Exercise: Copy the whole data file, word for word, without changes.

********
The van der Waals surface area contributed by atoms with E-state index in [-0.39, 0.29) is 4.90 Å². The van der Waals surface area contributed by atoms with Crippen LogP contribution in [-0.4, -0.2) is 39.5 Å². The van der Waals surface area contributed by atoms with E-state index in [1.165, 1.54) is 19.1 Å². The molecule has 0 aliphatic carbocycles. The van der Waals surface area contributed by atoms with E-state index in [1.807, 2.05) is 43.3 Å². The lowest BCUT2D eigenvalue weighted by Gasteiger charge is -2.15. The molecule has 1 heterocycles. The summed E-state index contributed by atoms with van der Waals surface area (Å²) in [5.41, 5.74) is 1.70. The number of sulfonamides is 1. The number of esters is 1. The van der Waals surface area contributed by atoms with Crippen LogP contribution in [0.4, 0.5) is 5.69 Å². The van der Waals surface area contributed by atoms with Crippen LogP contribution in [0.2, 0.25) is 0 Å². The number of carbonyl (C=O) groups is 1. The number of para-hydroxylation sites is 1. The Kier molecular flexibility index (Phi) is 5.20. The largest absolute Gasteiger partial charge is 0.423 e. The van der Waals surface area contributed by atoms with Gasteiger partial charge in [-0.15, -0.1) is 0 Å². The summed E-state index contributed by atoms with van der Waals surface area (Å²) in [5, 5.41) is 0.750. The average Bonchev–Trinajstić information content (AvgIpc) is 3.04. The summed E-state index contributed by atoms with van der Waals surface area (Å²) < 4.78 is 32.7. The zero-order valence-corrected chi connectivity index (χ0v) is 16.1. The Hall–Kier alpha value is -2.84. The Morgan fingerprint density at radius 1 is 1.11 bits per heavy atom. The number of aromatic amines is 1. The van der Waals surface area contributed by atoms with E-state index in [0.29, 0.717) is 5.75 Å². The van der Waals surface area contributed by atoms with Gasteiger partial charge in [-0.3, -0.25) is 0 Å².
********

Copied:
The van der Waals surface area contributed by atoms with E-state index in [-0.39, 0.29) is 4.90 Å². The van der Waals surface area contributed by atoms with Crippen LogP contribution in [-0.4, -0.2) is 39.5 Å². The van der Waals surface area contributed by atoms with E-state index in [1.165, 1.54) is 19.1 Å². The molecule has 0 aliphatic carbocycles. The van der Waals surface area contributed by atoms with E-state index in [1.807, 2.05) is 43.3 Å². The lowest BCUT2D eigenvalue weighted by Gasteiger charge is -2.15. The molecule has 1 heterocycles. The summed E-state index contributed by atoms with van der Waals surface area (Å²) in [5.41, 5.74) is 1.70. The number of sulfonamides is 1. The number of esters is 1. The van der Waals surface area contributed by atoms with Crippen LogP contribution in [0.4, 0.5) is 5.69 Å². The van der Waals surface area contributed by atoms with Crippen LogP contribution in [0.2, 0.25) is 0 Å². The number of carbonyl (C=O) groups is 1. The number of para-hydroxylation sites is 1. The Kier molecular flexibility index (Phi) is 5.20. The largest absolute Gasteiger partial charge is 0.423 e. The van der Waals surface area contributed by atoms with Gasteiger partial charge in [-0.15, -0.1) is 0 Å². The summed E-state index contributed by atoms with van der Waals surface area (Å²) in [5, 5.41) is 0.750. The average Bonchev–Trinajstić information content (AvgIpc) is 3.04. The summed E-state index contributed by atoms with van der Waals surface area (Å²) < 4.78 is 32.7. The zero-order valence-corrected chi connectivity index (χ0v) is 16.1. The Hall–Kier alpha value is -2.84. The Morgan fingerprint density at radius 1 is 1.11 bits per heavy atom. The number of aromatic amines is 1. The van der Waals surface area contributed by atoms with E-state index in [0.29, 0.717) is 5.75 Å². The van der Waals surface area contributed by atoms with Gasteiger partial charge in [-0.3, -0.25) is 0 Å².